We take a trip to the coastal shores of South Carolina, where the only thing richer than St. Helena Island’s Seaside Farm’s tomatoes is the family history behind the vines. With an abundance of perfectly ripe tomatoes leftover each year, the long-standing farm’s sister brand, Seaside Grown, has found additional success in creating field-to-glass products, including fresh bloody mary mixes, salsas and sauces.
With many options to choose from at the grocery store, we’ll break down which tomato is right for your cooking needs including a primer on heirloom varieties. Plus, what’s the best way to store them? All of that, and more.
How much do you know about the bloody mary? We’ll tell you the history behind this ever-popular brunch cocktail, plus a few secrets to perfect it. When you’re ready to dive into a tangy tomato, we have three tomato-based recipes from chef Tim Morton of Charleston’s Frannie & The Fox restaurant.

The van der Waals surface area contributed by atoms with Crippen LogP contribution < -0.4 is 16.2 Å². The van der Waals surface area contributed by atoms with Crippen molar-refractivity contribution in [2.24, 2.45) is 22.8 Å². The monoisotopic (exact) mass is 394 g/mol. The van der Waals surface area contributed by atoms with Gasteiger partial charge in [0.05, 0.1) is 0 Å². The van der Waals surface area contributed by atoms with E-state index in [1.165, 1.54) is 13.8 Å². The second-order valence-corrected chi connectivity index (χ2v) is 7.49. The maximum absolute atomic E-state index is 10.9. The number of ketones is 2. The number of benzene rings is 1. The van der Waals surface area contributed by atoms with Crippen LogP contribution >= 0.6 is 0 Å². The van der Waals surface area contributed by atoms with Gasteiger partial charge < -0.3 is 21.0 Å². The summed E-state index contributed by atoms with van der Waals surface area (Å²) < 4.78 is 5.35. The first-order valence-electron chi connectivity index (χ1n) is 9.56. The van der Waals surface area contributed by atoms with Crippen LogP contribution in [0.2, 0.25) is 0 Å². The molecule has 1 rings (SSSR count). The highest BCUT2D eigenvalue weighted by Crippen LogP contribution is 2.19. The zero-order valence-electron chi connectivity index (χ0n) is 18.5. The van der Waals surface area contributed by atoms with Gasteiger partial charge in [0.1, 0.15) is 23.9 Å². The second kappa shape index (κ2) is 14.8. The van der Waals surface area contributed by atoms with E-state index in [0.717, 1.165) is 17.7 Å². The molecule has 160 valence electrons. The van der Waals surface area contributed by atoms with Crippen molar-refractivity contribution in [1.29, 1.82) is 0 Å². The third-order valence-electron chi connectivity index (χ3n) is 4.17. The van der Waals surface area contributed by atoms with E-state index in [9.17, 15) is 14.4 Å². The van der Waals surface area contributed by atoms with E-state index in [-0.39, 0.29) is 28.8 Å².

South Carolina’s Seaside Farm has long been growing tomatoes, but they found their way to bloody mary mixes, salsas and more in an effort to reduce waste.
Its origin is debated, but you can learn how to make a bloody mary from two experts: one who wrote the book on it, and a tomato farmer.
Whether you’re eating them with just a sprinkle of salt and pepper or making sauce, a chef shares the best tomato varieties for every use.
A South Carolina chef combines culinary sensibilities of Italy and the American South to showcase seasonal ingredients, like fresh summer tomatoes.